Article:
David Herbert is that rarity: a purveyor of recipes in newspapers/magazines that are both enticing and accessible. I once bought a Gourmet magazine purely for the pastel fairy-spun macarons on its cover, and found the recipes inside so terrifyingly complex as to scare me off food mags ever since. There are a handful of places I’ll look to for recipes, and the most consistent of them is David Herbert in The Australian. He’s a beacon of simplicity in a world of increasingly show-offish gourmets and *shudder* “celebrity chefs”. Herbert champions quality ingredients and good taste, recipes both classic and from a range of cuisines. He isn’t afraid of fast, uncomplicated meals, even the occasional shortcut. His suite of recipes in the Weekend Australian Magazine is the first thing I turn to when I get to the Saturday papers. OK, the second thing after Mystic Medusa’s screwball horoscopes. I now have a pile of torn-out pages beside my bed waiting for their chance to be tested, and today I finally got the perfect opportunity to try his Coconut Fish Curry from a couple weeks ago.
Late Friday night I arrived home from my waitressing job to find a scrawled note from Dad. “Going fishing at 7.30. If you want to come, vote 1” and then check boxes for my response. What could I say to such a proposition, reminiscent as it was of those notes passed in primary school?! Do you like me? Tick yes or no. Waking up is hard to do, though, particularly early on chilly autumn Saturday mornings. So I slept on, and by the time I’d surfaced, made some perfect porridge and attacked the weekend papers, Dad had arrived home with a haul of yellowbelly.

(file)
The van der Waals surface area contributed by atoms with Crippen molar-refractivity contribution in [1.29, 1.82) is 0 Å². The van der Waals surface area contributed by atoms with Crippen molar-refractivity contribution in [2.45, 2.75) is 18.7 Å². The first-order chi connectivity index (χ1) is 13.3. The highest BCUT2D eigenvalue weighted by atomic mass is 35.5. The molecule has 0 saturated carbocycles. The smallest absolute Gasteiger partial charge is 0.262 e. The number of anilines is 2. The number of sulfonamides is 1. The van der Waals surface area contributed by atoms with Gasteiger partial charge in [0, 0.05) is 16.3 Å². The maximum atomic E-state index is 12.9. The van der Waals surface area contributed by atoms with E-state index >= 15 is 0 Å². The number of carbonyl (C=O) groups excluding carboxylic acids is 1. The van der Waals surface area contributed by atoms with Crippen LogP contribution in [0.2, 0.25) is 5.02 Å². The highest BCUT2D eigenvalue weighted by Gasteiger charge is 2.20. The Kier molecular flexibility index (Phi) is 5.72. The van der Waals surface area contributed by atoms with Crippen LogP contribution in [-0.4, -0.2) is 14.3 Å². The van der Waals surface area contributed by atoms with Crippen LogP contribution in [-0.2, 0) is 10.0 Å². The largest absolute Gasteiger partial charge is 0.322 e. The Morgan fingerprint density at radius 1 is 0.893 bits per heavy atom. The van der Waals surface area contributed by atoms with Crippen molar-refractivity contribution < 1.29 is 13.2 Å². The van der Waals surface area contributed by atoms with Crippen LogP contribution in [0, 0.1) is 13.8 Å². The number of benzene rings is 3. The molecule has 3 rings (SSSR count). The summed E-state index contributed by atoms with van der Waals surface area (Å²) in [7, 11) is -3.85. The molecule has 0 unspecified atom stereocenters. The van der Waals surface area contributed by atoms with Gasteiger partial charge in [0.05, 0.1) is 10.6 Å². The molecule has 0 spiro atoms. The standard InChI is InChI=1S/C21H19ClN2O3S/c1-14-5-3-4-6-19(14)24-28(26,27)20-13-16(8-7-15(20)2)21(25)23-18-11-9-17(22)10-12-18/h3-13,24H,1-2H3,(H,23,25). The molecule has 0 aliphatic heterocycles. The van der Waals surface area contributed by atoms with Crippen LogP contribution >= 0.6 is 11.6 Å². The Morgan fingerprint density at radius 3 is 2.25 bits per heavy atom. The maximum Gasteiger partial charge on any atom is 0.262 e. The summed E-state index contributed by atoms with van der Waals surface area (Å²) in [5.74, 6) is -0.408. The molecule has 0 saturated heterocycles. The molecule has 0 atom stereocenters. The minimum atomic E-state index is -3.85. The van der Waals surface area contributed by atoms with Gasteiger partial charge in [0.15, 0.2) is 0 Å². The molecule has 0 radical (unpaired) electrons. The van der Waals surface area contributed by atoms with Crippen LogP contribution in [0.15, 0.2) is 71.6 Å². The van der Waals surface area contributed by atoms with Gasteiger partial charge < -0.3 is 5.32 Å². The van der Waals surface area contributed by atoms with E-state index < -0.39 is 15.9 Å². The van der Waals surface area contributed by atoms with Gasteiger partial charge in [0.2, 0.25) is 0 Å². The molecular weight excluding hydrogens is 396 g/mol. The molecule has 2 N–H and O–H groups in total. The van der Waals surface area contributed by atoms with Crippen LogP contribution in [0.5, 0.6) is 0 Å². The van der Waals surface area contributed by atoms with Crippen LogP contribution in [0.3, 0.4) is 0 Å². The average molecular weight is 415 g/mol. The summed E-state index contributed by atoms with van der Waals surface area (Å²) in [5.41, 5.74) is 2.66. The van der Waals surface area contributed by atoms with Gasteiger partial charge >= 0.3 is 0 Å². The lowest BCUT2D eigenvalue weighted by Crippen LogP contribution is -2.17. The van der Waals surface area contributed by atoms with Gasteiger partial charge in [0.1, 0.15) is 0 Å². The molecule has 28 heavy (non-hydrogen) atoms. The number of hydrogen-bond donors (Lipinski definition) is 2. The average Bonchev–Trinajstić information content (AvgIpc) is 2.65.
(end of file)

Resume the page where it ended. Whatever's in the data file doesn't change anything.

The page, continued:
Also known as golden perch, the sweet fresh flesh worked perfectly with the crunchy vegetables and subtle green curry spices. As well as the beans and tomatoes, I threw in some zucchini and snow peas I had lying around. Is it just me, or is it insanely pleasurable to have all your vegetables perfectly cut and ready to go when you start to make a curry or stirfry? Kaffir lime leaves proved impossible to find out here so I substituted the zest and juice of a lime and some fresh lemon basil from our garden, cut into fine ribbons. I also added quite a bit more brown sugar to balance out the saltiness – maybe the stock I used was too salty, or I should have gone easier on the fish sauce. I made a pot of brown rice to serve with this, starting the rice cooking in the absorption method just before I began my prep on the curry. Brown rice is so good for you and so much nuttier and tastier than white rice, as well as having a lovely texture. In all I was super happy with the results (as was my dad!) and I’d highly recommend this recipe.
Coconut Fish Curry
- 2 tbsp oil
- Shallots, sliced thinly
- 2-3 garlic cloves, crushed/minced
- 2-3 tablespoons Thai green curry paste
- 2 x 400ml tins coconut milk
- 100ml chicken or fish stock
- 2 tbsp fish sauce
- 1 tbsp brown sugar
- 3 kaffir lime leaves (or juice & zest 1 lime)
- 12 cherry tomatoes, halved
- 600g firm white fish fillets, cut into 3cm cubes
- Handful green beans, trimmed
- Fresh coriander leaves, to serve
- 2 limes, quartered, to serve
- Heat oil in a large frypan or wok, stirfry shallots and garlic. Add curry paste and cook, stirring, until fragrant.
- Add coconut milk, stock, fish sauce, sugar, lime leaves and tomatoes and bring to the boil. Simmer gently for about 10 minutes.
- Add fish and beans and simmer, covered, for about 5 more minutes or until the fish is just cooked.
- Serve with rice, topped with coriander and a lime wedge.